I’m willing to bet that you have a smartphone with a camera built into it. Yet I hear from so many people that they want to invest in a camera so that they can take better photos. In reality, you can take better photos with your smartphone without spending a dime! There aren’t any hidden tricks. I swear you can do these things without having “the eye” or “natural talent.” If you use them well, though, your family and friends just might think you do.
Choose Your Smartphone
You know I’m an advocate for using your camera phone instead of investing in a substantial camera rig. In fact, I recently had a conversation with Craig from Africa 4 Canadians about this very idea. Craig hooks up Canadians with spectacular trips to Africa. We were talking about how to get better photos on these adventures, and of course I recommended that his clients use their phones.
Here’s why: It’s far too easy to spend your entire trip staring at the back of your camera and fiddling with your equipment. Also, if you want to use that equipment well, you’ll need a lot of it. It would be easy to spend $5,000 to $7,500 on equipment for an amazing trip like this. But beyond the financial investment, there is the time investment. I find that many people spend too much time trying to set up a scene rather than enjoying the moment in front of them. Moms fiddle with props while their toddlers lose interest and teens take 20 selfies trying to get the exact right angle. Even I sometimes let my hot chocolate with a mound of whipped cream go cold as I try to get the most romantic, drool-worthy shot when I could just drink the dang thing, already!
I talked about this a bit in my episode on what camera is the right camera for you. The answer? The camera you have right now.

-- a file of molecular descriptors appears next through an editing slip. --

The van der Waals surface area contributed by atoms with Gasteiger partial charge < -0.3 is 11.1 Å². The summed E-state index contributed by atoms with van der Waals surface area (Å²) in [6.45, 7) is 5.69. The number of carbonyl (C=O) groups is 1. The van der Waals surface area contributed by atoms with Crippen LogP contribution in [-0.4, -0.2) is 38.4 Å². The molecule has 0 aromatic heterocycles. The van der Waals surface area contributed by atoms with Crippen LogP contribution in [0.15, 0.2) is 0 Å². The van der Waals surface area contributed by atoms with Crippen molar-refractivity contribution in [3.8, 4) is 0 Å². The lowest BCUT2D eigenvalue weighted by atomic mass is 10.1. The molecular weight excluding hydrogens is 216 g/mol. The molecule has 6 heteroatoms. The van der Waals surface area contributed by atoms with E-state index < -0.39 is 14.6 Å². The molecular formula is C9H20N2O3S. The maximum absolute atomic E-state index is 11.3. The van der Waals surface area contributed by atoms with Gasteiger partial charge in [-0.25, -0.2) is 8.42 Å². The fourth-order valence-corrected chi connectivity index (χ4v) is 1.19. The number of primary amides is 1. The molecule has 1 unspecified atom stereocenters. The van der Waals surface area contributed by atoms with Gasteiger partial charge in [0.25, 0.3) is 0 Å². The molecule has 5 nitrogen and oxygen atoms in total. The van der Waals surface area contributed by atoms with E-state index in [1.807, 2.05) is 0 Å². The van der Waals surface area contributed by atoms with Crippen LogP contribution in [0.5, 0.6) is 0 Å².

So how can you take better photos using just your smartphone? Here are my 5 ridiculously easy and free tips.
1. Look for More Light
It might seem like there’s plenty of light indoors with all of your lights on, but the truth is that your camera doesn’t work exactly like your eyes. Your eyes naturally adjusts to lighting conditions, but your camera cannot. This is especially the case for the camera in your phone.
Instead of taking all of your photos indoors, go outside outside.
If you can’t go outside, try making good use of a window. Have your subject stand to the side of the window, or you can stand between them and the window where you are not casting a you-shaped shadow.
There is one minor caveat to this. Make sure that you aren’t getting too much direct light. Direct light is what causes the squinting and racoon eyes when your kids are staring directly at the sun. So take your photos in the shade of a full tree, or a building, or something to ensure you get the best bright, but diffused lighting possible.
Here are a couple other things to keep in mind with regard to light.
Don’t use your flash. I know you might be thinking, “My camera phone has flash. I’ll just use that instead of going outside. Because pants are the worst.” Hold onto your sweats! Your smartphone’s flash is, at best, too harsh, and at worst, not powerful enough. Natural light is always best.
You might also try using your cameraphone’s HDR setting. HDR stands for High Dynamic Range, and in short it brings more details into your shadows and highlights. When you’re outside taking amazing photos with a clear sky behind you, try switching this setting on to get more detail in the sky.
2. Get Focused
Don’t you hate when you take the perfect photo… the best photo you’ve ever taken… and then you look closer and realize that it is, in fact, blurry? This happens to everyone; professionals included. And with your smartphone there is no excuse for settling for it.
Most smartphones have awesome auto focus. They will even recognize faces and bring them into focus for you. When your camera is having trouble focusing, however, try tapping on the screen on whatever you’d like to be in focus. Your phone will [try] to focus on that spot. (Sidetone: If you’re struggling with lighting, tapping on your subject will also make sure that whatever it is is properly lit.)
If you keep tapping on the screen and your photos are still coming out out of focus, there could be a couple things going on.
First, if you have a camera case that covers your screen in any way, that might be your problem. It’s kind of like looking through a window your dog or toddler slobbered on. Any obstruction will deteriorate the quality of your photos.